Adding value to Mauritania’s artisanal fishery sector with a particular focus on women

News and Press Release
Originally published
View original

The artisanal fishery sector in Mauritania is an important sector from a poverty-environment and gender perspective. Currently artisanal fishermen/women work in harsh conditions and with rudimentary tools resulting in poor catches, poor quality of the end products and as a consequence low incomes and overfishing. Aiming to inform decision-making, PEI Mauritania in 2015 concluded a study of how to improve the artisanal fisheries value-chain in order to fight poverty, especially in urban areas. The Department of Fisheries has applied the findings from the study when formulating the country’s new draft recovery plan on artisanal fishery products. Important donors such as UNDP and Japan have committed to support the Government of Mauritania to implement the plan in 2016. - See more at:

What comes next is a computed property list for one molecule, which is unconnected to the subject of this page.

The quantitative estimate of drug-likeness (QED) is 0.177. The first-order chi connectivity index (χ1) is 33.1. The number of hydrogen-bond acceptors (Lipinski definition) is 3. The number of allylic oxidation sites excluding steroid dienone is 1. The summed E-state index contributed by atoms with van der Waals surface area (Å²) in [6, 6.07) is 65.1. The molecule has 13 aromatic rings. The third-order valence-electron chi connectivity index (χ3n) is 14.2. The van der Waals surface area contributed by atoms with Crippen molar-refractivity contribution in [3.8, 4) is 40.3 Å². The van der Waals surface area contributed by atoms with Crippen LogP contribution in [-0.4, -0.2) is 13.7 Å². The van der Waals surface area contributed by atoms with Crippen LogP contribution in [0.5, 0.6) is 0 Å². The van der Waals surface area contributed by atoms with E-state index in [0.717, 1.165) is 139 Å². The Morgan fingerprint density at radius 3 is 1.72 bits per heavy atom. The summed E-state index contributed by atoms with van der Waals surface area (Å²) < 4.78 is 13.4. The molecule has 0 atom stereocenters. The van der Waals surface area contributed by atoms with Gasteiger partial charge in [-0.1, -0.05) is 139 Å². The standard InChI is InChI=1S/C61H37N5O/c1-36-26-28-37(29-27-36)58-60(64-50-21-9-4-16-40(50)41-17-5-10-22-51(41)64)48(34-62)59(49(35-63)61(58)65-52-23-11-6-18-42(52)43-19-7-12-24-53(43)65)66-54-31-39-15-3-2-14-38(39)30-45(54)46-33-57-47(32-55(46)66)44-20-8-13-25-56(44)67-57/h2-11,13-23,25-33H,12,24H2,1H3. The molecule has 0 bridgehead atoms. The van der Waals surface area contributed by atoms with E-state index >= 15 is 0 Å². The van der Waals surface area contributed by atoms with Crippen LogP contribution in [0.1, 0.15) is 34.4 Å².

Inland fishing is another important source of income and livelihoods in Mauritania. However, inland fishing has been largely neglected in public policies. Existing data for proper planning and management is lacking and institutional capacity to sustainably mange inland lakes remains low. Seeking to shape a national response to these gaps, and building on the study mentioned above, PEI supported the Ministry of Fisheries to together with scientists and fisheries experts undertake a participatory diagnosis of permanent lakes in five districts. The diagnosis concluded that a need exists for an integrated ecosystem management approach that places socio-economic and biological dimensions at the center and promotes a community grounded participatory management approach. As a result of the assessment the Ministry of Fisheries has developed a strategy for the management of permanent lakes to be implemented in the coming two years. Inspired by the findings of the study, PEI Mauritania signed a partnership agreement with the National Society of Fish Distribution (SNDP – a government organization) to establish a self-financing mechanism to improve fish distribution businesses, currently subsidized substantially by the state, for the benefit of the poor. The agreement calls for a pilot program for a number of fish product distribution outlets that aim to increase the nutritional and health quality of fishery products, increase their added value, and their sale price. Under the framework of this program 60 women fish vendors participated in an 11 day training focusing on hygiene, quality and safety issues concerning processing and handling of fish. Parts of the training programme focused on how to improve fish product processing techniques, such as salting, drying and smoking, to improve compliance with health and hygiene regulations and facilitate sales of the fish products. Inspired by the positive feedback from the women who participated in the training SNDP budgeted for the training programme to be replicated throughout the country in 2016.